If you drop the alias or use "DDM" as the alias, masking still occurs, so it only seems to get thwarted if there is some type of mapping to a new alias. It is important to note that this means that, even if you create stored procedures, your users may still have access to the un-obfuscated data, as they likely would with ad hoc query privileges.
As with most v1 features, there are some limitations here, which may or may not be permanent. The following data types are unlikely to be supported when SQL Server 2016 is released:
- (var)binary / image
- rowversion (timestamp)
- spatial types
Also, not all masking functions are relevant for all data types: One of the first things I tried was to only mask the month/day of the birthdate, so you could determine approximate age without really getting into PII. I received this error message:
Msg 16003, Level 16, State 0 The data type of column 'BirthDate' does not support data masking function 'partial'.
Finally, you won't be able to apply data masking functions against encrypted columns or columns that participate in a sparse column set.
Changing/removing a mask
To change the definition for an existing masked column, you can just run the same ALTER COLUMN command (it is not intuitive, but there is no change/alter mask DDL (yet)):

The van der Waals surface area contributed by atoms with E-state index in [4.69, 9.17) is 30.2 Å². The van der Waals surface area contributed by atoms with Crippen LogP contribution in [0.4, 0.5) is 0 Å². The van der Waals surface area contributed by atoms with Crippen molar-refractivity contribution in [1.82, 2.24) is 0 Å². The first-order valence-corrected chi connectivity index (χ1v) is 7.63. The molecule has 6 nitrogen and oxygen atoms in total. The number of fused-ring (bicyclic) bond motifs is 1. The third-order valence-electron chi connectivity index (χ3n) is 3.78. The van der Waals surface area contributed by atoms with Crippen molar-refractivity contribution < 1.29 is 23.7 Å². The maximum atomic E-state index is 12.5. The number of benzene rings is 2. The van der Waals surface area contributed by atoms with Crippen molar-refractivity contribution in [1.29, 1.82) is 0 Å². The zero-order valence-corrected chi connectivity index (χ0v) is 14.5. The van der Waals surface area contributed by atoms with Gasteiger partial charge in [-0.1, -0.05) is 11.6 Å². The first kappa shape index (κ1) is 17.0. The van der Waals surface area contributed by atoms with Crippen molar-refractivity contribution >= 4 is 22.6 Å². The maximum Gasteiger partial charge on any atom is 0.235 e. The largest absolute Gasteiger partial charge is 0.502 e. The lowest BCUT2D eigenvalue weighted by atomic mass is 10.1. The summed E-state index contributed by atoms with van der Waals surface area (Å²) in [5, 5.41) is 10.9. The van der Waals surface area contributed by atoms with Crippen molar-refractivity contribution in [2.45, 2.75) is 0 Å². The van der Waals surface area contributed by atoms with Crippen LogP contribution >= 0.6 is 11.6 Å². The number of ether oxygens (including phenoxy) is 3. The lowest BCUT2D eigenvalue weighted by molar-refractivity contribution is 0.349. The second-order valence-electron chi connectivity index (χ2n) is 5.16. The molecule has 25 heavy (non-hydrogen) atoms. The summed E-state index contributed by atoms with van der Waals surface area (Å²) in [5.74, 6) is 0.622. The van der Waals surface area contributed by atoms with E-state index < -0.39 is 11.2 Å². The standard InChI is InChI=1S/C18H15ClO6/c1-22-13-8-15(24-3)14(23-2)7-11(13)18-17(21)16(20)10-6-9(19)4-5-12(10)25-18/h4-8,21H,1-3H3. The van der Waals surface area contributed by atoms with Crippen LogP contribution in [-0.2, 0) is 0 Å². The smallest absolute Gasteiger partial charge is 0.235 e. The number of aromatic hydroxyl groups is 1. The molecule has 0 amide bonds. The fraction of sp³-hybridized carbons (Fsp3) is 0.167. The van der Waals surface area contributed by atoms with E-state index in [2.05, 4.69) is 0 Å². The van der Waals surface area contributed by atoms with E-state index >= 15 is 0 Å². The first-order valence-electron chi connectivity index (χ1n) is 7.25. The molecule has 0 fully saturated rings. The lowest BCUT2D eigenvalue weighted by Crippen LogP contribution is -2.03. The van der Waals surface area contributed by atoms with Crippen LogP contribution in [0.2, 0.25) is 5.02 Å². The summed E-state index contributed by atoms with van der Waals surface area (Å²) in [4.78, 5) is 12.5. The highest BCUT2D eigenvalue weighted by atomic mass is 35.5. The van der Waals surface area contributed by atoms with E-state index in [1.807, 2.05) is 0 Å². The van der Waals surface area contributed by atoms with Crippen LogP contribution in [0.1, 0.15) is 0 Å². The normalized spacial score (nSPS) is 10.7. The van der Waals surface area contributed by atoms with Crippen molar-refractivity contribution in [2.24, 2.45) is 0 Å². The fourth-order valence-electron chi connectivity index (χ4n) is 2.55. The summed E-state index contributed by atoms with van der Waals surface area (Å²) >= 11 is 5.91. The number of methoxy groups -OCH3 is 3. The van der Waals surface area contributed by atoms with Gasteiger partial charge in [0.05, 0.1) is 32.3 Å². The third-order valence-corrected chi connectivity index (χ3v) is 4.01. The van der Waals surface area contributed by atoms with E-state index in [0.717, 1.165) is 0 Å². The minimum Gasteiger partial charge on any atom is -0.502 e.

ALTER TABLE dbo.DDM ALTER COLUMN SSN ADD MASKED WITH (FUNCTION = 'partial(2,"X-XX-XXX",1)'); -- SSNs will now become nnX-XX-XXXn
And to remove the mask definition altogether, you can just say DROP MASKED:
ALTER TABLE dbo.DDM ALTER COLUMN SSN DROP MASKED;
Dynamic data masking provides a simple way to implement obfuscation of private data (and in my tests so far, the performance impact is negligible). It is important to understand the limitations, and keep in mind that it is not true encryption and that the data cannot be protected in all scenarios. In another tip I will talk about a more end-to-end way to protect sensitive data, even from the sysadmin role, in SQL Server 2016: Always Encrypted.
- Download the latest SQL Server 2016 CTP (or register for a trial of Azure SQL Database v12, where this feature appeared first).
- Try out Dynamic Data Masking in scenarios where it may seem useful.
- See these other security-related tips:
- SQL Server Column Encryption
- SQL Server Column Level Encryption Example using Symmetric Keys
- Masking Personal Identifiable SQL Server Data
- Natively Encrypting Social Security Numbers in SQL Server 2005
- Identifying PII Data to Lock Down in SQL Server (Part 1 of 2)
- Locking Down PII Data in SQL Server (Part 2 of 2)
- SQL Server 2008 Transparent Data Encryption getting started
- All Encryption Tips
Last Updated: 2015-07-09